Metal Detecting in St. Petersburg Region, Russia - Zherebyata Site (Story 5)
Map Research Pays Off
General Map Of Russia
A few local treasure hunters told me that this site was empty of good targets but full of WW2 military junk such as rifle brass casings, brass splinters, and fragments of artillery projectiles. The site is located in the field and not far away from the modern highway.
Every time, as my buddy Forrest and I passed it by on the way to other sites, he would also tell me that he could not find a single coin there. He referred to the cluster of trees in the middle of the field.
It sounded strange to me that so many metaldetectorists could not find anything good at the site so I decided to check the location on both the 1868 Russian Military-Topographical map and the Swedish Map from 1600s. On the 1868 map, there was just an abbreviation instead of the number of homesteads under the name Zherebyata, but the settlement looked like a sizable village. On the Swedish map from 17th century, the village is shown under the name of Serebeta and consisted of at least 30 homesteads according to the map symbol.
A Fragments Of Old Swedish And Russian Maps
Then I compared the 1868 map to the modern topographic map and noticed that the true location of the site was not in the field but rather in adjacent forest on the hill. I could not believe what I had just discovered: all those who complained about this "unproductive" site, simply metal detected at the wrong spot!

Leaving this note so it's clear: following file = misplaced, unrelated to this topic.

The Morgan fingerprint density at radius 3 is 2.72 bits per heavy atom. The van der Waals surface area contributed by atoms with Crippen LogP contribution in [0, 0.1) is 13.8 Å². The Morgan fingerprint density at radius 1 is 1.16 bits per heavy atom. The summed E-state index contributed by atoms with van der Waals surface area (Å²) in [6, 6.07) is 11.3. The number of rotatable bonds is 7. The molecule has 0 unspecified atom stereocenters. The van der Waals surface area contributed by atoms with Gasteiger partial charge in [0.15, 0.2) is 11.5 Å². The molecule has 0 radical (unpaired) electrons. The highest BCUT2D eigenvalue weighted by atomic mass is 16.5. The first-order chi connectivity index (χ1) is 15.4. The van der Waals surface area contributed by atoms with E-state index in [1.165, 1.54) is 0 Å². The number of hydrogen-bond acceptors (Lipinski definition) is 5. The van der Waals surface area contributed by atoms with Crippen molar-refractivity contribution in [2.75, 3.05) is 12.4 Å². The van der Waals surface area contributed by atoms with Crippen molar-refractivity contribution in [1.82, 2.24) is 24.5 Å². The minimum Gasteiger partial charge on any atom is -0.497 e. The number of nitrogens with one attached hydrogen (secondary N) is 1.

An opportunity of searching the site came when my buddy Slava and I were driving by the location and I noticed that the grass had been cut in the field - perfect condition for metal detecting! But we could not do it right away as we had to drive to Koporje fortress where we were meeting with our new friends, Maxim and Misha. They had just bought a new Minelab Explorer and wanted me to explain them a few things about the Explorer's program settings.
After I suggested Maxim and Misha to do that under real conditions in the field, they asked us to take them to the site of Lasuny village where I had recently discovered a cache of silver coins. Ironically, it had also been a site to which the beginners were always brought for practice. When we arrived to Lasuny, a few metaldetectorists were already detecting the field. Obviously, the "Silver Rush" at the spot had not stopped yet since the cache was recovered.
That is always a common situation in the region: as soon as a hot spot is discovered, the news spread fast and a crowd of treasure hunters appears at the site next day, the "Silver Rush" usually lasts for two weeks. Once I saw six cars parked on the site!
On most locations, it is hard to hide the car behind the trees or bushes. When other metaldetectorists drive by and see your car in the field, they come over, park their cars next to yours, and start metal detecting next to you. It is not a problem as everybody knows each other.
A Spontaneous Parking Lot Is About To Grow